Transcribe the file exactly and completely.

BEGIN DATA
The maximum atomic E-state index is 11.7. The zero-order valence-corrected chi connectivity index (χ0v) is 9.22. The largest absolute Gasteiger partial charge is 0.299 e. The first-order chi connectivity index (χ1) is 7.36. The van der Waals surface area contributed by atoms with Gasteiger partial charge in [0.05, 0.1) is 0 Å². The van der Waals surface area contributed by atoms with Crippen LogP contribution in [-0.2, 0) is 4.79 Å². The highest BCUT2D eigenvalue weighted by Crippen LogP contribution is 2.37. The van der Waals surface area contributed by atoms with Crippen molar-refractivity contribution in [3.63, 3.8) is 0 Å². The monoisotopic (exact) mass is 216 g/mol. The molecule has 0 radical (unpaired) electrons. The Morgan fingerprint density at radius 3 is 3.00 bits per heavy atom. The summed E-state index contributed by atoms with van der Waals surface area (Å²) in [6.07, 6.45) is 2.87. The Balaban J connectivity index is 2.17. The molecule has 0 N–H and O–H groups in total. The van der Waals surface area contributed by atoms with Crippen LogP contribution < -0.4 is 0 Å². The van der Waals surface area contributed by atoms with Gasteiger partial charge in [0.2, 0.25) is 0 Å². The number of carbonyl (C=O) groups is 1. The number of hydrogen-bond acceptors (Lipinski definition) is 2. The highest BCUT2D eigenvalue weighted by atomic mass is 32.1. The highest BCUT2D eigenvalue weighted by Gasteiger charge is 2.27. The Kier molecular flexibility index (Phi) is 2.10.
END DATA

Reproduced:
The maximum atomic E-state index is 11.7. The zero-order valence-corrected chi connectivity index (χ0v) is 9.22. The largest absolute Gasteiger partial charge is 0.299 e. The first-order chi connectivity index (χ1) is 7.36. The van der Waals surface area contributed by atoms with Gasteiger partial charge in [0.05, 0.1) is 0 Å². The van der Waals surface area contributed by atoms with Crippen LogP contribution in [-0.2, 0) is 4.79 Å². The highest BCUT2D eigenvalue weighted by Crippen LogP contribution is 2.37. The van der Waals surface area contributed by atoms with Crippen molar-refractivity contribution in [3.63, 3.8) is 0 Å². The monoisotopic (exact) mass is 216 g/mol. The molecule has 0 radical (unpaired) electrons. The Morgan fingerprint density at radius 3 is 3.00 bits per heavy atom. The summed E-state index contributed by atoms with van der Waals surface area (Å²) in [6.07, 6.45) is 2.87. The Balaban J connectivity index is 2.17. The molecule has 0 N–H and O–H groups in total. The van der Waals surface area contributed by atoms with Crippen LogP contribution < -0.4 is 0 Å². The van der Waals surface area contributed by atoms with Gasteiger partial charge in [0.2, 0.25) is 0 Å². The number of carbonyl (C=O) groups is 1. The number of hydrogen-bond acceptors (Lipinski definition) is 2. The highest BCUT2D eigenvalue weighted by atomic mass is 32.1. The highest BCUT2D eigenvalue weighted by Gasteiger charge is 2.27. The Kier molecular flexibility index (Phi) is 2.10.